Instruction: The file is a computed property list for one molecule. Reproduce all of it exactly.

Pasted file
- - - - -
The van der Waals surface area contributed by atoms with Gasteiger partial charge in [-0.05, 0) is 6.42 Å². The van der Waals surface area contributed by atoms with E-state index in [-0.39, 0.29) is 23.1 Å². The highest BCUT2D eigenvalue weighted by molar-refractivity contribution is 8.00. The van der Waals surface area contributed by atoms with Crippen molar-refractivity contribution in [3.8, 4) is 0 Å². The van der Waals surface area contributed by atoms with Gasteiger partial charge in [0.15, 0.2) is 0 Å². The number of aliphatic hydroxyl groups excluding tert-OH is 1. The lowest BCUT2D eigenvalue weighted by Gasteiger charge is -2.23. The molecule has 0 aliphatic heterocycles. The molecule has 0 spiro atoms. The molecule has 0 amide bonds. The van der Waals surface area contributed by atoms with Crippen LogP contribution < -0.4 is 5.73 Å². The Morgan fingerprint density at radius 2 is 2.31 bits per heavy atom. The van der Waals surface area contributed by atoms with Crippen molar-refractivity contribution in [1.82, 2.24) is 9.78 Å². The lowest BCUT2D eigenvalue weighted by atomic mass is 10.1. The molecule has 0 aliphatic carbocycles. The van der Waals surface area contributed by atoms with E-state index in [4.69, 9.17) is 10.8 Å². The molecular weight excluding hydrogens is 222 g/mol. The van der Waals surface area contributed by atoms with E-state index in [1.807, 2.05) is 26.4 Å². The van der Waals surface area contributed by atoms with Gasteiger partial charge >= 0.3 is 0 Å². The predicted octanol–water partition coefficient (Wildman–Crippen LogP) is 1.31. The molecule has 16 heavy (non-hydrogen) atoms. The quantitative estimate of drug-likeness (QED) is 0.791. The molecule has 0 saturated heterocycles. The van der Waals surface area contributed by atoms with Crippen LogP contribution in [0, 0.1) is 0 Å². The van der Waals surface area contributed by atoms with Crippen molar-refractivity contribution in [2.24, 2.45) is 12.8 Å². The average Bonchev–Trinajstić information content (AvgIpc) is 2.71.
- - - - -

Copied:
The van der Waals surface area contributed by atoms with Gasteiger partial charge in [-0.05, 0) is 6.42 Å². The van der Waals surface area contributed by atoms with E-state index in [-0.39, 0.29) is 23.1 Å². The highest BCUT2D eigenvalue weighted by molar-refractivity contribution is 8.00. The van der Waals surface area contributed by atoms with Crippen molar-refractivity contribution in [3.8, 4) is 0 Å². The van der Waals surface area contributed by atoms with Gasteiger partial charge in [0.15, 0.2) is 0 Å². The number of aliphatic hydroxyl groups excluding tert-OH is 1. The lowest BCUT2D eigenvalue weighted by Gasteiger charge is -2.23. The molecule has 0 aliphatic heterocycles. The molecule has 0 spiro atoms. The molecule has 0 amide bonds. The van der Waals surface area contributed by atoms with Crippen LogP contribution < -0.4 is 5.73 Å². The Morgan fingerprint density at radius 2 is 2.31 bits per heavy atom. The van der Waals surface area contributed by atoms with Crippen molar-refractivity contribution in [1.82, 2.24) is 9.78 Å². The lowest BCUT2D eigenvalue weighted by atomic mass is 10.1. The molecule has 0 aliphatic carbocycles. The van der Waals surface area contributed by atoms with E-state index in [4.69, 9.17) is 10.8 Å². The molecular weight excluding hydrogens is 222 g/mol. The van der Waals surface area contributed by atoms with E-state index in [1.807, 2.05) is 26.4 Å². The van der Waals surface area contributed by atoms with Gasteiger partial charge >= 0.3 is 0 Å². The predicted octanol–water partition coefficient (Wildman–Crippen LogP) is 1.31. The molecule has 16 heavy (non-hydrogen) atoms. The quantitative estimate of drug-likeness (QED) is 0.791. The molecule has 0 saturated heterocycles. The van der Waals surface area contributed by atoms with Crippen LogP contribution in [0, 0.1) is 0 Å². The van der Waals surface area contributed by atoms with Crippen molar-refractivity contribution in [2.24, 2.45) is 12.8 Å². The average Bonchev–Trinajstić information content (AvgIpc) is 2.71.